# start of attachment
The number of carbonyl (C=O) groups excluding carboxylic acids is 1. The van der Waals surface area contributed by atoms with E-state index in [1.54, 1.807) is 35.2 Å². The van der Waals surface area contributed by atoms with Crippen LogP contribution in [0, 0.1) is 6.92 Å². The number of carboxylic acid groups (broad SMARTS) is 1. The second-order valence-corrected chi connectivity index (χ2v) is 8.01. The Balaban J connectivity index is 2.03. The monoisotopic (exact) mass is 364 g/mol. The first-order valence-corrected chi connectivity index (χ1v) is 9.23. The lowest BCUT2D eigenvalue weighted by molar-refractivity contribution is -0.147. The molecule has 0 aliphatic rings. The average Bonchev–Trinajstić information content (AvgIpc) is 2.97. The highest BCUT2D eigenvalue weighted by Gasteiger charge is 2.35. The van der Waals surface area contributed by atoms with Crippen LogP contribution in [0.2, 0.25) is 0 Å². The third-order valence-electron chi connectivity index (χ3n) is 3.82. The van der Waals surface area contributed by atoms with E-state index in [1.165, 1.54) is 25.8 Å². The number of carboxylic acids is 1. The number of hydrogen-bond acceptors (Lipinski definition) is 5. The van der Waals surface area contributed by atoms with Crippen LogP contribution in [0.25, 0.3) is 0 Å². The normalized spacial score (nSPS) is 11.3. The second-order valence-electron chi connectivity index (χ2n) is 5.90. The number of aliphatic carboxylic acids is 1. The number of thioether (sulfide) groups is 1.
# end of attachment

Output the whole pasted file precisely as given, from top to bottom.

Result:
The number of carbonyl (C=O) groups excluding carboxylic acids is 1. The van der Waals surface area contributed by atoms with E-state index in [1.54, 1.807) is 35.2 Å². The van der Waals surface area contributed by atoms with Crippen LogP contribution in [0, 0.1) is 6.92 Å². The number of carboxylic acid groups (broad SMARTS) is 1. The second-order valence-corrected chi connectivity index (χ2v) is 8.01. The Balaban J connectivity index is 2.03. The monoisotopic (exact) mass is 364 g/mol. The first-order valence-corrected chi connectivity index (χ1v) is 9.23. The lowest BCUT2D eigenvalue weighted by molar-refractivity contribution is -0.147. The molecule has 0 aliphatic rings. The average Bonchev–Trinajstić information content (AvgIpc) is 2.97. The highest BCUT2D eigenvalue weighted by Gasteiger charge is 2.35. The van der Waals surface area contributed by atoms with Crippen LogP contribution in [0.2, 0.25) is 0 Å². The third-order valence-electron chi connectivity index (χ3n) is 3.82. The van der Waals surface area contributed by atoms with E-state index in [1.165, 1.54) is 25.8 Å². The number of carboxylic acids is 1. The number of hydrogen-bond acceptors (Lipinski definition) is 5. The van der Waals surface area contributed by atoms with Crippen LogP contribution in [0.25, 0.3) is 0 Å². The normalized spacial score (nSPS) is 11.3. The second-order valence-electron chi connectivity index (χ2n) is 5.90. The number of aliphatic carboxylic acids is 1. The number of thioether (sulfide) groups is 1.